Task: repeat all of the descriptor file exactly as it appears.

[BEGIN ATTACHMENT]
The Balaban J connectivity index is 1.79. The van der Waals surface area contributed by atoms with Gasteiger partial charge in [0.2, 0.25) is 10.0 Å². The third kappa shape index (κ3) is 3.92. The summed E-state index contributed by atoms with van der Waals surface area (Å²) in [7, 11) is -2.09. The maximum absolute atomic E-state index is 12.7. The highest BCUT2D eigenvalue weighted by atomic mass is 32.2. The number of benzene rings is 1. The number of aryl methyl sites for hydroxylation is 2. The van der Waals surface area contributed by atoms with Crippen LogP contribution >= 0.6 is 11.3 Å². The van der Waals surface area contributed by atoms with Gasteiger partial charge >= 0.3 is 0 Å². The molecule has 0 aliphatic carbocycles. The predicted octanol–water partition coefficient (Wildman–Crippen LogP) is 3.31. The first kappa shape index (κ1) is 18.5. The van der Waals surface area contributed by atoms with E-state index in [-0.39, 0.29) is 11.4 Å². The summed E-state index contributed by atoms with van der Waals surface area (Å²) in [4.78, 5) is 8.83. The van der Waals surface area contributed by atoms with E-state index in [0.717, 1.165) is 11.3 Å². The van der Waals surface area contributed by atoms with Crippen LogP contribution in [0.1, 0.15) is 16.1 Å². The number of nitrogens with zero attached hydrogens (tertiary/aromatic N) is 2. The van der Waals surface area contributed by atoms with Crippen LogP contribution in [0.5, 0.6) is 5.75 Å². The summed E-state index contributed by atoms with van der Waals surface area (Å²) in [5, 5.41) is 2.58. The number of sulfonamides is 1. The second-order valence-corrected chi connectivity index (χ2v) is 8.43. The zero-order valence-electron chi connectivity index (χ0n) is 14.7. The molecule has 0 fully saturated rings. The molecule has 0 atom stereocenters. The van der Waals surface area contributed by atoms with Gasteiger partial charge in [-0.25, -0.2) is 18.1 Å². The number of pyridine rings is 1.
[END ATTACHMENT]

The Balaban J connectivity index is 1.79. The van der Waals surface area contributed by atoms with Gasteiger partial charge in [0.2, 0.25) is 10.0 Å². The third kappa shape index (κ3) is 3.92. The summed E-state index contributed by atoms with van der Waals surface area (Å²) in [7, 11) is -2.09. The maximum absolute atomic E-state index is 12.7. The highest BCUT2D eigenvalue weighted by atomic mass is 32.2. The number of benzene rings is 1. The number of aryl methyl sites for hydroxylation is 2. The van der Waals surface area contributed by atoms with Crippen LogP contribution >= 0.6 is 11.3 Å². The van der Waals surface area contributed by atoms with Gasteiger partial charge >= 0.3 is 0 Å². The molecule has 0 aliphatic carbocycles. The predicted octanol–water partition coefficient (Wildman–Crippen LogP) is 3.31. The first kappa shape index (κ1) is 18.5. The van der Waals surface area contributed by atoms with E-state index in [-0.39, 0.29) is 11.4 Å². The summed E-state index contributed by atoms with van der Waals surface area (Å²) in [4.78, 5) is 8.83. The van der Waals surface area contributed by atoms with E-state index in [0.717, 1.165) is 11.3 Å². The van der Waals surface area contributed by atoms with Crippen LogP contribution in [0.1, 0.15) is 16.1 Å². The number of nitrogens with zero attached hydrogens (tertiary/aromatic N) is 2. The van der Waals surface area contributed by atoms with Crippen LogP contribution in [0.5, 0.6) is 5.75 Å². The summed E-state index contributed by atoms with van der Waals surface area (Å²) in [5, 5.41) is 2.58. The number of sulfonamides is 1. The second-order valence-corrected chi connectivity index (χ2v) is 8.43. The zero-order valence-electron chi connectivity index (χ0n) is 14.7. The molecule has 0 fully saturated rings. The molecule has 0 atom stereocenters. The van der Waals surface area contributed by atoms with Gasteiger partial charge in [-0.25, -0.2) is 18.1 Å². The number of pyridine rings is 1.